So we are thrown back to the great power system and not to what Messrs Witte and Osten-Sacken recorded in their dispatches. Lieven’s archival treasures add colour, but they do not change the contours of the largest event in human history before 1939.
Maybe we know too much about the Great War by now, with overdetermined explanations marshalling too many arguments and crisscrossing too many levels of analysis. Yes, the war was about fear, but also about ambition. It was about folly, but also about greed. It was to save dynastic rule; then again, every power except the United States (which had grabbed an inland empire in the 19th century) went for land and dominion.
The alliance systems were meant to deter war, but actually favoured hair-trigger strategies. Chauvinism kept stoking the fires of aggression: better a war now than a risk to survival tomorrow.
“The End of Tsarist Russia” sets up a paradox: the more we burrow, the fewer the surprises. We should praise Lieven for digging deeper than many scholars before him, at least in the case of Russia. But after all the treasures have been tallied, he still puts his money on the God’s-eye view, and rightly so.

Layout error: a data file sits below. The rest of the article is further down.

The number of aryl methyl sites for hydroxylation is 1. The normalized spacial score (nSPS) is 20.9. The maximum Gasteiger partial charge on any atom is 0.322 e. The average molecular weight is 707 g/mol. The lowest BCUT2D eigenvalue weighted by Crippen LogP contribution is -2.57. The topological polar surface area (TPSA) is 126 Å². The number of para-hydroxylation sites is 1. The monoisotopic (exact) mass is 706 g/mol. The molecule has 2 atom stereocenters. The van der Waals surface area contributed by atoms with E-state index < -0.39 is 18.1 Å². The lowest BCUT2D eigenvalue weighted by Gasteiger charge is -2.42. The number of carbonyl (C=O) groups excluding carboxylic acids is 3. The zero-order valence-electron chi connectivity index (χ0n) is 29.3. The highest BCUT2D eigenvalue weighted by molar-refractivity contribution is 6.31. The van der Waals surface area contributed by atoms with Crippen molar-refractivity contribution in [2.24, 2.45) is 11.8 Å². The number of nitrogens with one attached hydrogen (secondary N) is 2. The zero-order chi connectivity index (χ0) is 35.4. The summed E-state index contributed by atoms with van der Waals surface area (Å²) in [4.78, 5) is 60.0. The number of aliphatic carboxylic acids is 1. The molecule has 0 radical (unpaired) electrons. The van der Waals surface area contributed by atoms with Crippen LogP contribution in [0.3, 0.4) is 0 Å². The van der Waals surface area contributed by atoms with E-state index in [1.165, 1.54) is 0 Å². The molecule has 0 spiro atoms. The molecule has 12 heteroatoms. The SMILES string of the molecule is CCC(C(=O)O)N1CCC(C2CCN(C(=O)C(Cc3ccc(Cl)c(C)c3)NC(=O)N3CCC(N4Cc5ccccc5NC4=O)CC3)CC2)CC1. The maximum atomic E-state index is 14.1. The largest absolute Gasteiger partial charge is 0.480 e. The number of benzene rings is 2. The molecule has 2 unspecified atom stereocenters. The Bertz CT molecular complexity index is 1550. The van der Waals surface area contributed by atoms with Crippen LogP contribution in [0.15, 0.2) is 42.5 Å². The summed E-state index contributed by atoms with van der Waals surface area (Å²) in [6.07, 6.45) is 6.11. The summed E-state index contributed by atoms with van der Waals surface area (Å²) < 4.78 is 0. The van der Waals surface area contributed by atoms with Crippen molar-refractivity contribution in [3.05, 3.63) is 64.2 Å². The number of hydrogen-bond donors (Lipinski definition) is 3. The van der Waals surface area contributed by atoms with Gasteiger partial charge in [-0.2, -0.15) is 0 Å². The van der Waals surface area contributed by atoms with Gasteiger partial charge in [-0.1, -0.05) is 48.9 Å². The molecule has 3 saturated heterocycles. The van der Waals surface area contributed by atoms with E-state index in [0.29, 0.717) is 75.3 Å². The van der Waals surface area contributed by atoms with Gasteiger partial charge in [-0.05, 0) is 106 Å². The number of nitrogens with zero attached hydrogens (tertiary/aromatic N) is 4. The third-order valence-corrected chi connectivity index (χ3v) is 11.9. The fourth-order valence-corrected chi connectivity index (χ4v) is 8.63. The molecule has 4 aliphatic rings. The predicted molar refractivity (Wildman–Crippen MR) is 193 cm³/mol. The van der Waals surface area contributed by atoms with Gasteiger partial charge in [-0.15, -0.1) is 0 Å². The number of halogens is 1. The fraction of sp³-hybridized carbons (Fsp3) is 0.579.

This war was indeed about the Big Stuff. It was, as Lieven stresses, about European hegemony — about the system’s failure to accommodate or contain the newest claimant, Germany, the giant that was bound to unhinge the old order. Hence the next war 20 years later. That is the enduring, but not startlingly original moral of this tale.
–New York Times News Service
Josef Joffe, the editor of “Die Zeit” in Hamburg, is a fellow of the Freeman-Spogli Institute and the Hoover Institution, both at Stanford University, where he also teaches international politics. His most recent book is “The Myth of America’s Decline”.